• bryozoans;
  • Ross Sea;
  • sea level;
  • Weddell Sea;
  • West Antarctic Ice Sheet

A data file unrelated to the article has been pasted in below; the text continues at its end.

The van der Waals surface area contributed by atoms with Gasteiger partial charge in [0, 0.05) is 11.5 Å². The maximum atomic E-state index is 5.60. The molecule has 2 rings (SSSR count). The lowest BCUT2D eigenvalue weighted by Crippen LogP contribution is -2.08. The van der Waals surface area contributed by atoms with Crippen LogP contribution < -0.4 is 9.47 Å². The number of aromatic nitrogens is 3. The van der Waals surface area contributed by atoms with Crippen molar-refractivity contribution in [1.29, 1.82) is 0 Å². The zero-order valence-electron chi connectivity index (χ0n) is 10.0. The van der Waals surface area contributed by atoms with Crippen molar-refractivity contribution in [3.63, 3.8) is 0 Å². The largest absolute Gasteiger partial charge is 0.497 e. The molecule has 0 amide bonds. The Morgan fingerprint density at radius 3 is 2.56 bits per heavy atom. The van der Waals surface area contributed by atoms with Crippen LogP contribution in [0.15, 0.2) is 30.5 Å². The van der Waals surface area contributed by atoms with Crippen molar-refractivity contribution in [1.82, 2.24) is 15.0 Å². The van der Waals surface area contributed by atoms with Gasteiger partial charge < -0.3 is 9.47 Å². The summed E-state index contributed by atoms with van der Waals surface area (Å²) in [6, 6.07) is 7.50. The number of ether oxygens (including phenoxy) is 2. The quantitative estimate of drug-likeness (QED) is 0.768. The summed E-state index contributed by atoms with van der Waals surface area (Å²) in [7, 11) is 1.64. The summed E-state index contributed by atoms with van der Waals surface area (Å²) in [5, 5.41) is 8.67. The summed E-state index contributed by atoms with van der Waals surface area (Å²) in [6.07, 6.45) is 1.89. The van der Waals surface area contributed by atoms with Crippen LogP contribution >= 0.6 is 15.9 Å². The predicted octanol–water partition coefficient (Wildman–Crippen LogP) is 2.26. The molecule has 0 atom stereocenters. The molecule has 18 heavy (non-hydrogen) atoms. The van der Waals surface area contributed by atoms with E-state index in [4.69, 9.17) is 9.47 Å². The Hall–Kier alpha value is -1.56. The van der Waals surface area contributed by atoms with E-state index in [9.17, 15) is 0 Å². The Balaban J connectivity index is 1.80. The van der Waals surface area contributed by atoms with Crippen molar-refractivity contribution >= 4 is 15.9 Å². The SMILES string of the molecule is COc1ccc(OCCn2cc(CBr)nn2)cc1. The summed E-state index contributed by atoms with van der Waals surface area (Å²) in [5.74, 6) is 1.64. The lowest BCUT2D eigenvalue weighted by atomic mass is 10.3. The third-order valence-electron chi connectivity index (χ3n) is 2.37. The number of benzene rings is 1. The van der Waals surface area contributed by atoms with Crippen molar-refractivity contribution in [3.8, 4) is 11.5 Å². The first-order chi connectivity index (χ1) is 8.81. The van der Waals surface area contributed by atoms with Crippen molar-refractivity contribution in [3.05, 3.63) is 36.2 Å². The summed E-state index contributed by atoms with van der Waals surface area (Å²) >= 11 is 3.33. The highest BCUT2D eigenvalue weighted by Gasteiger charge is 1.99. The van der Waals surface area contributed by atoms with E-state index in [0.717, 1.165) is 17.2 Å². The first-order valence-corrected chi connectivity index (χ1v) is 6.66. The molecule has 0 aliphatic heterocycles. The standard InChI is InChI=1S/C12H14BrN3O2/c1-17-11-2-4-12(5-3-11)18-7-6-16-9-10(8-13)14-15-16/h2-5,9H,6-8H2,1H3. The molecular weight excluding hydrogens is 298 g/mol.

Collapse of the West Antarctic Ice Sheet (WAIS) would raise global sea level by ∼3.3–5 m. Ice-sheet models and geological data suggest at least one collapse has happened during the last 1.1 Ma, and some scenarios of future climate change predict a collapse within the next two centuries. A complete WAIS collapse would open shallow seaways across West Antarctica, potentially enabling exchange of animals between West Antarctic seas. We investigated biological evidence for past connectivity between different regions of Antarctica by comparing the composition of modern bryozoan assemblages from the continental margin around Antarctica. Surprisingly, we found most similarity between two areas which are not currently connected – the shelves of the Weddell Sea (WS) and Ross Sea (RS). We evaluated three hypotheses to explain this and conclude that bryozoans most likely dispersed through a trans-Antarctic seaway that opened in response to a WAIS collapse and connected the WS and RS shelves. These bryozoans must have survived glaciations(s) during subsequent ice ages in refuges, whereas they were wiped out in most other regions of the Antarctic shelf. After the last glacial period, bryozoan assemblages could freely disperse between many of the regions we examined (e.g. Antarctic Peninsula and South Shetland Islands), which has allowed recolonization of areas in which bryozoans had been eradicated during the last ice age. For the bryozoans on the WS and RS shelves to be more similar than those which are in close proximity means the trans-Antarctic seaway may have been as late as the last few interglacials. Current rates of warming are exceptional compared with the near past glacial cycles so our study, the strongest faunal evidence of WAIS collapse during the recent geological past, thus supports predictions of a near future WAIS collapse (with considerable global sea level implications) and resultant future major faunal exchanges.